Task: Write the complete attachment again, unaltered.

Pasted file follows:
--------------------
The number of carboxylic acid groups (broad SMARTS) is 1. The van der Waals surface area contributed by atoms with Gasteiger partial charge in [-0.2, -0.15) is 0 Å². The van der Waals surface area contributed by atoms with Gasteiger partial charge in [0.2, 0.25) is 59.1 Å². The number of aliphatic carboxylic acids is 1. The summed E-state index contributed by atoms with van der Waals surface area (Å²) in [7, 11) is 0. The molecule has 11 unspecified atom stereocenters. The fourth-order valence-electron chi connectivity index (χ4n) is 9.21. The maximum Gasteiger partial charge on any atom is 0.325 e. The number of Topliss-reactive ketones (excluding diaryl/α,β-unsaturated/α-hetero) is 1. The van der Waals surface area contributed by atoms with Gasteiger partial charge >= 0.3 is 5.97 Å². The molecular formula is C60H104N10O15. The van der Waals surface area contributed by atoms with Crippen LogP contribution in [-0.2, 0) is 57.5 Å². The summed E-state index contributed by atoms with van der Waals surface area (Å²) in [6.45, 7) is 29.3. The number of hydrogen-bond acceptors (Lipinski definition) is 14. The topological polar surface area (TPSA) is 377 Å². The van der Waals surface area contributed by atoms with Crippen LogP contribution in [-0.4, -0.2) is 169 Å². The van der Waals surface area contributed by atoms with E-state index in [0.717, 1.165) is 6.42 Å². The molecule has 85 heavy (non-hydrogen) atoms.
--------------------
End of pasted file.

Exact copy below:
The number of carboxylic acid groups (broad SMARTS) is 1. The van der Waals surface area contributed by atoms with Gasteiger partial charge in [-0.2, -0.15) is 0 Å². The van der Waals surface area contributed by atoms with Gasteiger partial charge in [0.2, 0.25) is 59.1 Å². The number of aliphatic carboxylic acids is 1. The summed E-state index contributed by atoms with van der Waals surface area (Å²) in [7, 11) is 0. The molecule has 11 unspecified atom stereocenters. The fourth-order valence-electron chi connectivity index (χ4n) is 9.21. The maximum Gasteiger partial charge on any atom is 0.325 e. The number of Topliss-reactive ketones (excluding diaryl/α,β-unsaturated/α-hetero) is 1. The van der Waals surface area contributed by atoms with Gasteiger partial charge >= 0.3 is 5.97 Å². The molecular formula is C60H104N10O15. The van der Waals surface area contributed by atoms with Crippen LogP contribution in [-0.2, 0) is 57.5 Å². The summed E-state index contributed by atoms with van der Waals surface area (Å²) in [6.45, 7) is 29.3. The number of hydrogen-bond acceptors (Lipinski definition) is 14. The topological polar surface area (TPSA) is 377 Å². The van der Waals surface area contributed by atoms with Crippen LogP contribution in [-0.4, -0.2) is 169 Å². The van der Waals surface area contributed by atoms with E-state index in [0.717, 1.165) is 6.42 Å². The molecule has 85 heavy (non-hydrogen) atoms.